Good story, fine extras, “Interpreter” is finally on Blu-ray
Updated: Jan 14, 2019
BLU-RAY REVIEW / FRAME SHOTS
Blu-ray; 2005; PG-13 for violence some sexual content and brief strong profanity; streaming without the extras Amazon Video, FandangoNOW, iTunes, Movies Anywhere, Vudu, YouTube
Best extra: “Sydney Pollack at Work” interview
SYDNEY POLLACK’S final feature film, before he died in 2008, was “The Interpreter.”
Strangely, it’s finally out on Blu-ray, previously released in 2006 on the short-lived HD DVD format. So its re-emergence, albeit made from the same 2K master and accompanied by the same extras as the earlier HD version, is still puzzling. It would be interesting to know what took so long, and why it wasn’t upgraded.
The story is still an enjoyable geopolitical thriller, despite some obvious flaws. Nicole Kidman plays Silvia Broome, a United Nations interpreter fluent in the “Ku” language of “Matobo,” a (fictional) African country where its beloved leader has turned into a repressive tyrant, who has been wantonly slaughtering his people. One night, Silvia returns after hours to the sound booth of the U.N. assembly room to retrieve some things she’d left behind, and happens to overhear an assassination plot being whispered in (you guessed it) Ku. After she accidentally turns on the light in the booth, she realizes she could be seen by the conspirators. Fearing for her safety, she informs the authorities of what she heard – besides, it’s the right thing to do.
Enter Secret Service Agent Tobin Keller (Sean Penn), who must determine if she’s telling the truth, but who is also drawn to the attractive young woman. The plot becomes more intricate and convoluted as we learn Keller is mourning the recent accidental death of his estranged wife and that Silvia has worrisome ties to Matobo. “The Interpreter” has a lot going for it, including some fine suspense and acting, especially by Kidman and Catherine Keener, who plays another Secret Service agent. Penn displays the same perennially tormented expression and moody performance we’ve seen too many times. And Pollack opts for a contrived, sentimental finale, which will likely leave viewers feeling manipulated.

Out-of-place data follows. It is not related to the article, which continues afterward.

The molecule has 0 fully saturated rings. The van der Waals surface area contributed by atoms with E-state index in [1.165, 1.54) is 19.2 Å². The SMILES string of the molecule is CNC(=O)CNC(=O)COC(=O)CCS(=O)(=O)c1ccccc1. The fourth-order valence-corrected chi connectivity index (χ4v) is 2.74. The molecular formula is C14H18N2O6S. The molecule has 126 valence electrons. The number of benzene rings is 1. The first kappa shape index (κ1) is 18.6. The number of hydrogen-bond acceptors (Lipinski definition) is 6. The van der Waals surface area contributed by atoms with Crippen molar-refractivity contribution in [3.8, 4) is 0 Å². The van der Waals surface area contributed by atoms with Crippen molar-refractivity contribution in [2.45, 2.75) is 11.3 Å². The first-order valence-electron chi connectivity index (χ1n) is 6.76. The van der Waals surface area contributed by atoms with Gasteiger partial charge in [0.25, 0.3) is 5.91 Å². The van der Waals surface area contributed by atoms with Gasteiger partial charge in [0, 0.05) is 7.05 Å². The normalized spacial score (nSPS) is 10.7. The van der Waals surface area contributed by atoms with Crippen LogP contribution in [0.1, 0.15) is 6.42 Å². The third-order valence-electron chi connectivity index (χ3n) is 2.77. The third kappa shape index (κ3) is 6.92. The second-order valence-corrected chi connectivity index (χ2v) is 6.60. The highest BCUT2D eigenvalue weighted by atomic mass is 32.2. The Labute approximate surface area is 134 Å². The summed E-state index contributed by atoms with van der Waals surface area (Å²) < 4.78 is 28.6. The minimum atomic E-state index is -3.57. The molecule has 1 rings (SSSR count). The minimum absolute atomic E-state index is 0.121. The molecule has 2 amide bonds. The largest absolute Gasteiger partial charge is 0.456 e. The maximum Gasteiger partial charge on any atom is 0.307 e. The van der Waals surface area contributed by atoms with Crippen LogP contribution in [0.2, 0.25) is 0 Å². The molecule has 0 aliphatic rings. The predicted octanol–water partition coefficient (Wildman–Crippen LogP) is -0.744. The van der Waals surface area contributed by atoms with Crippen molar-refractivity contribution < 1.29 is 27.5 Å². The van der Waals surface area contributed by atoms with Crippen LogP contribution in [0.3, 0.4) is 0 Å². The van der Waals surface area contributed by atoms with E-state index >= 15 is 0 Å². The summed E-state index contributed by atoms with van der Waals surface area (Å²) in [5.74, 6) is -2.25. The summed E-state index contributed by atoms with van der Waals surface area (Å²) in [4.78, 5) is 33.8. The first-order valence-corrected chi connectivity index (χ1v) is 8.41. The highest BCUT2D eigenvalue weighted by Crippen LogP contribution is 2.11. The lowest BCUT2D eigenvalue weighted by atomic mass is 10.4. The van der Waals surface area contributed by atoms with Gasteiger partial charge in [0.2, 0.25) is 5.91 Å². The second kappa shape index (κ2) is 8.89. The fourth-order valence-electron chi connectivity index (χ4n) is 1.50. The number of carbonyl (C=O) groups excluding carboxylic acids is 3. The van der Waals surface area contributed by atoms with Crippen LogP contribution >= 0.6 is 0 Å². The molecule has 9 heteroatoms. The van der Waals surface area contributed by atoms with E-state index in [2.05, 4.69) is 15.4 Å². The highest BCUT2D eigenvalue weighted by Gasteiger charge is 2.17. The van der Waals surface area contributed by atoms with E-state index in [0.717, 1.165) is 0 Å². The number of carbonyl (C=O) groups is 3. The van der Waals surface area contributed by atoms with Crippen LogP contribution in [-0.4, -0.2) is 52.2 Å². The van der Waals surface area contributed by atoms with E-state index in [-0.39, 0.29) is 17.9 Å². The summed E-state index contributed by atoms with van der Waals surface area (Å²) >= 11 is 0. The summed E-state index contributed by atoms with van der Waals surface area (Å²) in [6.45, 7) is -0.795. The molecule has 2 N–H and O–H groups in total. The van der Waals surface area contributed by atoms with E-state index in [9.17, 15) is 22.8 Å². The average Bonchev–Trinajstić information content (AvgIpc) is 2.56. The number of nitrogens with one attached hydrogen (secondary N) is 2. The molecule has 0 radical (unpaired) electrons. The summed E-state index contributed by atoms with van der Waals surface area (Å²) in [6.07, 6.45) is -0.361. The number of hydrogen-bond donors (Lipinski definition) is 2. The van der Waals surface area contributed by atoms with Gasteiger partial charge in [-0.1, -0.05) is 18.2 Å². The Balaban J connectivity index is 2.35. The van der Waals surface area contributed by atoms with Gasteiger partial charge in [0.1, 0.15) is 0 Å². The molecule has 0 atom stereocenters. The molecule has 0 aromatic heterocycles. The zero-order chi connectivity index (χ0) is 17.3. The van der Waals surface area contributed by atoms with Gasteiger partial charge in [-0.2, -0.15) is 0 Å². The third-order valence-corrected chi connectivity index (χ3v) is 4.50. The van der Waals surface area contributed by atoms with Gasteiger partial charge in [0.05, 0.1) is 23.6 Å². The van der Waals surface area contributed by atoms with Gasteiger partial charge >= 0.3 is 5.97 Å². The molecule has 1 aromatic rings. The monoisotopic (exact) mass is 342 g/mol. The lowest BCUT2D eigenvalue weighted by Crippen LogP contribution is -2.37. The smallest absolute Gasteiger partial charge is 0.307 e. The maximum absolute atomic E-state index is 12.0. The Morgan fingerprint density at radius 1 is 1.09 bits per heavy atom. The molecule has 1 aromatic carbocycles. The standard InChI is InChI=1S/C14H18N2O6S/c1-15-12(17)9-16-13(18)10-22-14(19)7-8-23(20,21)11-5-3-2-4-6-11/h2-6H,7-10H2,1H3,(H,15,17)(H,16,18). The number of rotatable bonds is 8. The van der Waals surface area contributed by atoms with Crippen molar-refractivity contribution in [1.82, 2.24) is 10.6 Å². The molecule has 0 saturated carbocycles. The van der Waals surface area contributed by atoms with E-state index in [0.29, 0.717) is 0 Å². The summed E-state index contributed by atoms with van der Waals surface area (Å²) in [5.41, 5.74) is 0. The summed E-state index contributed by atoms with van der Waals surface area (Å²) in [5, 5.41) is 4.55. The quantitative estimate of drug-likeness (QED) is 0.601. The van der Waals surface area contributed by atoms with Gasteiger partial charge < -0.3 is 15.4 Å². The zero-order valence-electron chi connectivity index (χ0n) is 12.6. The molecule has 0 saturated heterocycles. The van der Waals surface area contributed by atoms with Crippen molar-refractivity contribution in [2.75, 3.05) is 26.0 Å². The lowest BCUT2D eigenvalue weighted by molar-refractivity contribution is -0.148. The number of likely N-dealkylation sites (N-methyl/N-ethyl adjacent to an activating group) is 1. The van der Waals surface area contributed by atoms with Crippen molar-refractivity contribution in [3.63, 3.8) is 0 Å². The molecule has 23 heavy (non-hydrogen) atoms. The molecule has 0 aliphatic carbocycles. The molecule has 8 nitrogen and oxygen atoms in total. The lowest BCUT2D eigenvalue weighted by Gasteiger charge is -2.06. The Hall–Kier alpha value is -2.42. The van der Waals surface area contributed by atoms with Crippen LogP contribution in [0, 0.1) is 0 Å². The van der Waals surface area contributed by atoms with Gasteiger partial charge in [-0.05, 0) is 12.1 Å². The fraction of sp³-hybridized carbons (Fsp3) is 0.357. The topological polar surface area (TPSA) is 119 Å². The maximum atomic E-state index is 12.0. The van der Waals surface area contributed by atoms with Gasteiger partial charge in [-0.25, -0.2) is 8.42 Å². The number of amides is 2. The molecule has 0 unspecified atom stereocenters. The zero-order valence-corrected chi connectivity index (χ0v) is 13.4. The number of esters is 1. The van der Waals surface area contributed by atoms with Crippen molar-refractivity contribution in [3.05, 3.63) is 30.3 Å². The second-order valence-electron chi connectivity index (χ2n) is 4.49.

This Kino Lorber/Universal Blu-ray looks pretty good (2.39:1 aspect ratio), with saturated color and naturalistic skin tones, although fine detail is uneven. The DTS-HD audio is good, with dialogue clear, and sound effects well-balanced and believable. The musical score is satisfyingly understated, allowing the action to speak for itself.
All presented in standard-def include a commentary by Pollack; deleted scenes; an alternate ending; featurettes on being the first movie ever filmed inside the U.N., real interpreters discussing their work, and comparing “pan and scan” with widescreen, which isn’t relevant to today’s setup of 4K and HDTVs.
The documentary “Sydney Pollack at Work: From Concept to Cutting Room” shows him explaining his feelings about directing: “It’s hard to make a film that’s not embarrassing.” This sentiment might come as a result of the critical and box office failures of a few of the movies he made prior to “The Interpreter.”
He says he actually prefers editing, and “the satisfaction of re-ordering the world.” After all the scenes are shot, he says, “you’re piling up clay, and then you sculpt … it’s like cooking … you get results very fast.” On the plus side, he adds, “I can have many lives when I direct films … I get to be all these people … and avoid having a real job.” He recalls his early experiences as an actor and drama school teacher, during which time he “formulated my basic technique as a director.”
Unable to earn a living in front of the camera, Pollack focused on directing, but then after 20 years, “accidentally” got back into acting. He gave himself small roles in some of his own films, such as “Tootsie,” and has one in “The Interpreter.” He also acted in movies for such other directors as Woody Allen and Stanley Kubrick.
“The Interpreter” began without a script, admits Pollack, which he says he and his co-writers wrote as they went along. He discusses the importance of the beginning of a film, which is when a director can let his audience know they’re “in good hands.” By starting the “Interpreter” with a brutal scene shot on location in Africa, he says he was “trying to say we’ll be as authentic as possible.” Pollack talks about a scene in which a bus explodes, and that he’d been worried it might seem “cheap and exploitive,” but how it needed to be “terrifying and horrifying.” He reiterates his feelings about directing, which he finds charged with pressure and anxiety: “I love it when it’s over and it’s reasonably good.
— Peggy Earle